Mosquitoes are small, flying insects known for their ability to bite and potentially transmit diseases. They belong to the family Culicidae and have a worldwide presence, with over 3500 species that thrive in various environments. Understanding mosquitoes is crucial for effective prevention and control, as they pose significant health risks.

Mosquito Life Cycle

Mosquitoes undergo a four-stage life cycle: egg, larva, pupa, and adult. The life cycle begins when a female mosquito lays eggs on or near water. These eggs hatch into larvae, commonly known as "wigglers," which live in water and feed on organic matter. The larvae then transform into pupae, or "tumblers," which also reside in water. Finally, adult mosquitoes emerge from the pupal stage, ready to mate and continue the cycle.

Mosquito life cycle infographic from egg to adult

Mosquito Feeding

Only female mosquitoes bite humans and animals to obtain blood, which provides the necessary proteins for egg development. Males feed on nectar and plant juices. Female mosquitoes have specialized mouthparts called proboscises that allow them to pierce the skin and suck blood. When they bite, mosquitoes can transmit various pathogens, including viruses, bacteria, and parasites.

Female Aedes aegypti mosquito biting someones skin with their proboscis

Diseases Spread by Mosquitoes

Mosquitoes are vectors for several serious diseases, including:

  • Malaria: Caused by Plasmodium parasites, transmitted by Anopheles mosquitoes.
  • Dengue Fever: Caused by dengue viruses, transmitted by Aedes mosquitoes.
  • Zika Virus: Transmitted by Aedes mosquitoes, associated with birth defects.
  • West Nile Virus: Spread by Culex mosquitoes, can cause neurological illness.
  • Yellow Fever: Caused by yellow fever virus, transmitted by Aedes mosquitoes.

 Mosquito Attractants

Mosquitoes are attracted to their hosts by several factors, including body heat, carbon dioxide, and body odor. Different species of mosquitoes are active at different times of the day; some prefer to feed during dawn and dusk, while others are active throughout the night or even during the day. Understanding the behavior of local mosquito species can help in developing effective prevention strategies.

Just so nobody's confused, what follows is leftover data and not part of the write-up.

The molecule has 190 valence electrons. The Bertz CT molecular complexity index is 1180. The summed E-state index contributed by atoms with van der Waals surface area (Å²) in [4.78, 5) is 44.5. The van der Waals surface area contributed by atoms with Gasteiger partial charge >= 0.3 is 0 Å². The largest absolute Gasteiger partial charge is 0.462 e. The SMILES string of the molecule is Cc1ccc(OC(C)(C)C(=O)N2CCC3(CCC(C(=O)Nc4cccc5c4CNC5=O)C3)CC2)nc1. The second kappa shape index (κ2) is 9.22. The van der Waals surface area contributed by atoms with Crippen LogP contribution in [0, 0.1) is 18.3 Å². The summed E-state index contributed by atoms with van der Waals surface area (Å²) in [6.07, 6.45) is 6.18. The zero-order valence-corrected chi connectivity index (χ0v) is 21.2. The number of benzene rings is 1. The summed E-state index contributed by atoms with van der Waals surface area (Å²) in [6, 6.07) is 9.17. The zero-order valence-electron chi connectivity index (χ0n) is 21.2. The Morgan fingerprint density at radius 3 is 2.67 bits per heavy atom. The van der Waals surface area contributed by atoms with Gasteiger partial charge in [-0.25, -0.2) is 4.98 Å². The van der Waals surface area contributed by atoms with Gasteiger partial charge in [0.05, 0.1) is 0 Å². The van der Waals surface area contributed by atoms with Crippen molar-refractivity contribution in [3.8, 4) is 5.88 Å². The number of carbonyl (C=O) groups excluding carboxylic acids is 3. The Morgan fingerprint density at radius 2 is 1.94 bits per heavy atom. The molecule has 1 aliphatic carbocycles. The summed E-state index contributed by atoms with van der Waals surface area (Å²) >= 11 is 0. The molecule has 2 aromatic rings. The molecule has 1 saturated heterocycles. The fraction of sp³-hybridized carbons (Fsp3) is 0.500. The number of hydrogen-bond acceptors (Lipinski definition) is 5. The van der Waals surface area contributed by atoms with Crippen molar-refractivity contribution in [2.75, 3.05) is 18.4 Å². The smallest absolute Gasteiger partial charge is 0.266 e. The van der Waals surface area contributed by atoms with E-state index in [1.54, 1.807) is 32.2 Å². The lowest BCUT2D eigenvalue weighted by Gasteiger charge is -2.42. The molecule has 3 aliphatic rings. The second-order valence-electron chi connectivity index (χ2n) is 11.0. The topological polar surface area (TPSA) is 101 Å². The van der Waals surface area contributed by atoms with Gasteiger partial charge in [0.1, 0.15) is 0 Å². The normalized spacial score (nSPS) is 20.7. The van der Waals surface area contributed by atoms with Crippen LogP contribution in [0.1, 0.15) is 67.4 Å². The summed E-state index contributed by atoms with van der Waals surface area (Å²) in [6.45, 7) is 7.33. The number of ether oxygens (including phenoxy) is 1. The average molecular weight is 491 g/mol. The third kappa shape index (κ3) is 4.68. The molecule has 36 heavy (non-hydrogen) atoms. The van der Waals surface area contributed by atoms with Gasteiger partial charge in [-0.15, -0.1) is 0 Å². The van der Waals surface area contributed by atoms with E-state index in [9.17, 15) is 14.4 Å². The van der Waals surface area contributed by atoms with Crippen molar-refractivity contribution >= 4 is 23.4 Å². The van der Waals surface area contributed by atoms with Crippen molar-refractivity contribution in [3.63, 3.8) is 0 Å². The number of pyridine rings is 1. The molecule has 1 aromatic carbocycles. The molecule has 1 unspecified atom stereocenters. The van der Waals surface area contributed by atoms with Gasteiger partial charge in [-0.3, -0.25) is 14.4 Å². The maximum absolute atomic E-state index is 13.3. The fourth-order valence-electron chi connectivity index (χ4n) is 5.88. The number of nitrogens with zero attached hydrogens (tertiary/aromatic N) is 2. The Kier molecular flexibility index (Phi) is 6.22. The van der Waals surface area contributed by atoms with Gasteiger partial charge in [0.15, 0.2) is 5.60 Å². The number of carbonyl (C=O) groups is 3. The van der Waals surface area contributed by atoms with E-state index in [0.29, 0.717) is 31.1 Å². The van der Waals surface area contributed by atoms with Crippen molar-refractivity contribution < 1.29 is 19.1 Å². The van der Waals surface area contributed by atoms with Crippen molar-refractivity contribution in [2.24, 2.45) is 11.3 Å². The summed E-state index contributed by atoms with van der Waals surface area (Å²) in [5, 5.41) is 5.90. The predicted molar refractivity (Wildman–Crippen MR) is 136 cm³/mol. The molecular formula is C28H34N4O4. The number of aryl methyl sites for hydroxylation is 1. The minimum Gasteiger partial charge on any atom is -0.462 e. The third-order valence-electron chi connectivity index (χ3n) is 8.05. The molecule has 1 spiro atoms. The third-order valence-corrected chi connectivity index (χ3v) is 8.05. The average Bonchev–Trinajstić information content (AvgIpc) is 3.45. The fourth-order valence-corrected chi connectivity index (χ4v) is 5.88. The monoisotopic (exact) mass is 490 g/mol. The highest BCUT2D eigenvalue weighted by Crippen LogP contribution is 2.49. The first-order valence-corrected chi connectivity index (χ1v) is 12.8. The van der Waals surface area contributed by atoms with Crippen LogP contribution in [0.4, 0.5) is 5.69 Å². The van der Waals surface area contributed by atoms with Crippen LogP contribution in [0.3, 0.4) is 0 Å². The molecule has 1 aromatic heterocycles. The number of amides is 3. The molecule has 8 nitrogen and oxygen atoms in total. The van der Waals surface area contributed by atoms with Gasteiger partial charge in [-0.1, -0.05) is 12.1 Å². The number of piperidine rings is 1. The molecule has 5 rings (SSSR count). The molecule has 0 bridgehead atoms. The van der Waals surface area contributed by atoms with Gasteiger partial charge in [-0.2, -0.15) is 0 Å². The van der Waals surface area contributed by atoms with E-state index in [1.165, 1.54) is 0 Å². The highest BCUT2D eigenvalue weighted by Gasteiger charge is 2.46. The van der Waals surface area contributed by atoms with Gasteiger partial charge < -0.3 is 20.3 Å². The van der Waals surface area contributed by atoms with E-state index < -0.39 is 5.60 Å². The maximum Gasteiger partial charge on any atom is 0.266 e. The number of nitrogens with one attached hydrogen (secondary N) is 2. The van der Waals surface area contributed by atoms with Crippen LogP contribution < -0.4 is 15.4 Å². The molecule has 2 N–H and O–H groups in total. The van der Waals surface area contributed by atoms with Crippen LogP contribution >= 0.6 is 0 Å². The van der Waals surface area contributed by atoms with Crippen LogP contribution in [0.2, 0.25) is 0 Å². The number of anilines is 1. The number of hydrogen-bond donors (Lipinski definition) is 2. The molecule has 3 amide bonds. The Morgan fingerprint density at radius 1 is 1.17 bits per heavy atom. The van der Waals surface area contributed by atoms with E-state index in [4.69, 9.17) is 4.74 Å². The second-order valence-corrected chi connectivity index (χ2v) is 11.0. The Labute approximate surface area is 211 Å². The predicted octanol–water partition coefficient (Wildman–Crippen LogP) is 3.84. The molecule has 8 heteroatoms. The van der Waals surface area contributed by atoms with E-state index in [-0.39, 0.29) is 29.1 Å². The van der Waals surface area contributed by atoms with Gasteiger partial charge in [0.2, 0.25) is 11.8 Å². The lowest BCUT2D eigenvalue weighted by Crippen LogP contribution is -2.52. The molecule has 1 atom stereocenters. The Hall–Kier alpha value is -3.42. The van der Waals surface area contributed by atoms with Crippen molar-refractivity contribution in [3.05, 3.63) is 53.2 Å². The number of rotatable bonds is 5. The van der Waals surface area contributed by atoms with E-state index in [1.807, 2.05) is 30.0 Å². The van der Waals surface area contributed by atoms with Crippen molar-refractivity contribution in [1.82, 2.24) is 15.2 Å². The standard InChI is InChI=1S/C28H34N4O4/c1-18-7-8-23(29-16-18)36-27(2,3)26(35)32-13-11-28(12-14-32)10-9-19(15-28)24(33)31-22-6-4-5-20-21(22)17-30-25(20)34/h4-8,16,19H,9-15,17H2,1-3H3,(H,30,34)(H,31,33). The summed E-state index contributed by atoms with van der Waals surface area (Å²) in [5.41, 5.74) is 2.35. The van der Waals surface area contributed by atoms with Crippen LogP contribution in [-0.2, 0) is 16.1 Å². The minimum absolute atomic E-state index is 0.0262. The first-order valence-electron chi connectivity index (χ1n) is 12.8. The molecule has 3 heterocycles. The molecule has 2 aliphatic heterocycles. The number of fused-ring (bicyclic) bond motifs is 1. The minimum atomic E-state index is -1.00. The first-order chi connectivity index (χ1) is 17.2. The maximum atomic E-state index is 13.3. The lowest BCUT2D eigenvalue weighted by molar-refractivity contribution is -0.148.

Infographic showing how humans attract mosquitoes. Credit: Chiswick Chap

Preventing Mosquito Bites

Preventing mosquito bites is essential for reducing the risk of disease transmission.

Personal protection measures include using insect repellents containing DEET, Picaridin (Saltidin), or natural oils such as citronella. Wearing long-sleeved shirts, long trousers, and socks can also minimize skin exposure. Sleeping under mosquito nets, especially in areas where mosquito-borne diseases are prevalent, adds an extra layer of protection at night.

Environmental management plays a critical role in mosquito control. Eliminating standing water sources, where mosquitoes lay their eggs, is one of the most effective strategies. Regularly emptying and cleaning containers that collect water, such as flower pots, bird baths, and gutters, can significantly reduce mosquito breeding sites. Introducing natural predators, like fish and dragonflies, into water bodies can help control mosquito larvae populations.

Public health measures include community-wide efforts to reduce mosquito populations and the spread of mosquito-borne diseases. These efforts may involve spraying insecticides, distributing bed nets, and conducting awareness campaigns to educate people about prevention methods. Governments and health organizations often monitor mosquito populations and disease outbreaks to implement timely interventions.

* View our top tips for staying bite free

Mosquitoes Conclusion

In summary, mosquitoes are more than just a nuisance; they are vectors of serious diseases that affect millions of people worldwide. Understanding their life cycle, behavior, and the diseases they transmit is crucial for effective prevention and control. By combining personal protection measures, environmental management, and public health initiatives, we can reduce the impact of mosquitoes on human health.